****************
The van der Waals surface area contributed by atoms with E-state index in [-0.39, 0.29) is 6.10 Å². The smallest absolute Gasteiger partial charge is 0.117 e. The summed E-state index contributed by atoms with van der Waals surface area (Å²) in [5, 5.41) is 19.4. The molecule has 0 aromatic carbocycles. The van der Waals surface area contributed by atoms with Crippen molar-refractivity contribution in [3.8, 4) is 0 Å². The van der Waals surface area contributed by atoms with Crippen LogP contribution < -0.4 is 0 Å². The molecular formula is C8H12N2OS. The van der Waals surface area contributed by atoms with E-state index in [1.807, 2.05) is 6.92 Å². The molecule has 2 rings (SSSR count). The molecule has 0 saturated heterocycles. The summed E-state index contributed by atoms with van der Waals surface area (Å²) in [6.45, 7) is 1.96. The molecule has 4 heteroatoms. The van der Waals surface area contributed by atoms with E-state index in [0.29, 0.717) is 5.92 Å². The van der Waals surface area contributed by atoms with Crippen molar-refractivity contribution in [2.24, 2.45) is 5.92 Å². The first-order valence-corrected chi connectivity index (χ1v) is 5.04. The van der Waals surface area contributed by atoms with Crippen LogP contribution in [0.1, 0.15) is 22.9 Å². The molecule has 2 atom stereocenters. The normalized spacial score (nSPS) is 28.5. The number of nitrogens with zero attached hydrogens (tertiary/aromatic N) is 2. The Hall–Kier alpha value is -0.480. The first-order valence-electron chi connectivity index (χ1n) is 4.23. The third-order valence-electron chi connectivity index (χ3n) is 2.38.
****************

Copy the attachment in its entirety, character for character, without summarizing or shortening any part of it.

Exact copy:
The van der Waals surface area contributed by atoms with E-state index in [-0.39, 0.29) is 6.10 Å². The smallest absolute Gasteiger partial charge is 0.117 e. The summed E-state index contributed by atoms with van der Waals surface area (Å²) in [5, 5.41) is 19.4. The molecule has 0 aromatic carbocycles. The van der Waals surface area contributed by atoms with Crippen molar-refractivity contribution in [3.8, 4) is 0 Å². The van der Waals surface area contributed by atoms with Crippen LogP contribution < -0.4 is 0 Å². The molecular formula is C8H12N2OS. The van der Waals surface area contributed by atoms with E-state index in [1.807, 2.05) is 6.92 Å². The molecule has 2 rings (SSSR count). The molecule has 0 saturated heterocycles. The summed E-state index contributed by atoms with van der Waals surface area (Å²) in [6.45, 7) is 1.96. The molecule has 4 heteroatoms. The van der Waals surface area contributed by atoms with E-state index in [0.29, 0.717) is 5.92 Å². The van der Waals surface area contributed by atoms with Crippen molar-refractivity contribution in [2.24, 2.45) is 5.92 Å². The first-order valence-corrected chi connectivity index (χ1v) is 5.04. The van der Waals surface area contributed by atoms with Crippen LogP contribution in [0.1, 0.15) is 22.9 Å². The molecule has 2 atom stereocenters. The normalized spacial score (nSPS) is 28.5. The number of nitrogens with zero attached hydrogens (tertiary/aromatic N) is 2. The Hall–Kier alpha value is -0.480. The first-order valence-electron chi connectivity index (χ1n) is 4.23. The third-order valence-electron chi connectivity index (χ3n) is 2.38.